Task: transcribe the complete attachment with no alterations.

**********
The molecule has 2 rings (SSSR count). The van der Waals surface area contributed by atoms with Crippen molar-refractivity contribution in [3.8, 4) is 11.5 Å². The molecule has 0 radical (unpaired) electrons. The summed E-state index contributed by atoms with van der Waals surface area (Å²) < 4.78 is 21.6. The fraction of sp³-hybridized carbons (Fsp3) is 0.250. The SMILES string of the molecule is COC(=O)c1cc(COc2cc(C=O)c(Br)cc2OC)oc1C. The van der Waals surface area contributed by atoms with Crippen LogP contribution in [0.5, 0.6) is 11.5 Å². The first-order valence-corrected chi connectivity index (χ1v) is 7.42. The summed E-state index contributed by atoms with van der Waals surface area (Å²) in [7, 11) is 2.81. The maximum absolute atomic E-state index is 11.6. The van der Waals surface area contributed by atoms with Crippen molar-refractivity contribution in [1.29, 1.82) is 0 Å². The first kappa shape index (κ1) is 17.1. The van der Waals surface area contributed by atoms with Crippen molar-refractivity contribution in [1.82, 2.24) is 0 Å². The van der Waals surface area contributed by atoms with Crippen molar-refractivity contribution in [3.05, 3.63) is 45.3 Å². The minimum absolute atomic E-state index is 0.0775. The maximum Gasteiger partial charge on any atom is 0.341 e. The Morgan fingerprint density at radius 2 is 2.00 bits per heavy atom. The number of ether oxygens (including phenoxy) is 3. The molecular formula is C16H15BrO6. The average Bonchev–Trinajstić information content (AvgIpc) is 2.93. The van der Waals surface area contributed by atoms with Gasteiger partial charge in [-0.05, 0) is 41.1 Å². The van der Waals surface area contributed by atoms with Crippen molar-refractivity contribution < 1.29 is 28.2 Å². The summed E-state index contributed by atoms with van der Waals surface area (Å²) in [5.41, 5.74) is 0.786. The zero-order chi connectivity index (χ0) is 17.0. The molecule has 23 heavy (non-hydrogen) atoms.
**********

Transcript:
The molecule has 2 rings (SSSR count). The van der Waals surface area contributed by atoms with Crippen molar-refractivity contribution in [3.8, 4) is 11.5 Å². The molecule has 0 radical (unpaired) electrons. The summed E-state index contributed by atoms with van der Waals surface area (Å²) < 4.78 is 21.6. The fraction of sp³-hybridized carbons (Fsp3) is 0.250. The SMILES string of the molecule is COC(=O)c1cc(COc2cc(C=O)c(Br)cc2OC)oc1C. The van der Waals surface area contributed by atoms with Crippen LogP contribution in [0.5, 0.6) is 11.5 Å². The first-order valence-corrected chi connectivity index (χ1v) is 7.42. The summed E-state index contributed by atoms with van der Waals surface area (Å²) in [7, 11) is 2.81. The maximum absolute atomic E-state index is 11.6. The van der Waals surface area contributed by atoms with Crippen molar-refractivity contribution in [1.29, 1.82) is 0 Å². The first kappa shape index (κ1) is 17.1. The van der Waals surface area contributed by atoms with Crippen molar-refractivity contribution in [1.82, 2.24) is 0 Å². The van der Waals surface area contributed by atoms with Crippen molar-refractivity contribution in [3.05, 3.63) is 45.3 Å². The minimum absolute atomic E-state index is 0.0775. The maximum Gasteiger partial charge on any atom is 0.341 e. The Morgan fingerprint density at radius 2 is 2.00 bits per heavy atom. The number of ether oxygens (including phenoxy) is 3. The molecular formula is C16H15BrO6. The average Bonchev–Trinajstić information content (AvgIpc) is 2.93. The van der Waals surface area contributed by atoms with Gasteiger partial charge in [-0.05, 0) is 41.1 Å². The van der Waals surface area contributed by atoms with Crippen molar-refractivity contribution < 1.29 is 28.2 Å². The summed E-state index contributed by atoms with van der Waals surface area (Å²) in [5.41, 5.74) is 0.786. The zero-order chi connectivity index (χ0) is 17.0. The molecule has 23 heavy (non-hydrogen) atoms.